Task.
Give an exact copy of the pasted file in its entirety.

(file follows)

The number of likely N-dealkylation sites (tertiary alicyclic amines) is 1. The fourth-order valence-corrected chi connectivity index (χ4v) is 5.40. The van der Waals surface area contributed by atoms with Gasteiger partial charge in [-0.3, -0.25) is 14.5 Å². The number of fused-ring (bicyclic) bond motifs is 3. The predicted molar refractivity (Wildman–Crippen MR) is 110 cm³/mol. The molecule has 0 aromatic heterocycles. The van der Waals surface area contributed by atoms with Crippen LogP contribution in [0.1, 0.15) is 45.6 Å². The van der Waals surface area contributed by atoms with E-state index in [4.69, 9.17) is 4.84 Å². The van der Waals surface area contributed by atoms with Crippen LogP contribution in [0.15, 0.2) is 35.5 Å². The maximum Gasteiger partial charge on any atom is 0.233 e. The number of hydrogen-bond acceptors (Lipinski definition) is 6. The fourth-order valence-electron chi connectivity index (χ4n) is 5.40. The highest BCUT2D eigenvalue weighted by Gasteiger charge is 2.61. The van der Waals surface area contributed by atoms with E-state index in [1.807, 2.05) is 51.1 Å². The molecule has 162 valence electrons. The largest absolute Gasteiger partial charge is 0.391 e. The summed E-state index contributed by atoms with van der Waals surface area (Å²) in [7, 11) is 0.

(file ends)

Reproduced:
The number of likely N-dealkylation sites (tertiary alicyclic amines) is 1. The fourth-order valence-corrected chi connectivity index (χ4v) is 5.40. The van der Waals surface area contributed by atoms with Gasteiger partial charge in [-0.3, -0.25) is 14.5 Å². The number of fused-ring (bicyclic) bond motifs is 3. The predicted molar refractivity (Wildman–Crippen MR) is 110 cm³/mol. The molecule has 0 aromatic heterocycles. The van der Waals surface area contributed by atoms with Crippen LogP contribution in [0.1, 0.15) is 45.6 Å². The van der Waals surface area contributed by atoms with E-state index in [4.69, 9.17) is 4.84 Å². The van der Waals surface area contributed by atoms with Crippen LogP contribution in [0.15, 0.2) is 35.5 Å². The maximum Gasteiger partial charge on any atom is 0.233 e. The number of hydrogen-bond acceptors (Lipinski definition) is 6. The fourth-order valence-electron chi connectivity index (χ4n) is 5.40. The highest BCUT2D eigenvalue weighted by Gasteiger charge is 2.61. The van der Waals surface area contributed by atoms with E-state index in [1.807, 2.05) is 51.1 Å². The molecule has 162 valence electrons. The largest absolute Gasteiger partial charge is 0.391 e. The summed E-state index contributed by atoms with van der Waals surface area (Å²) in [7, 11) is 0.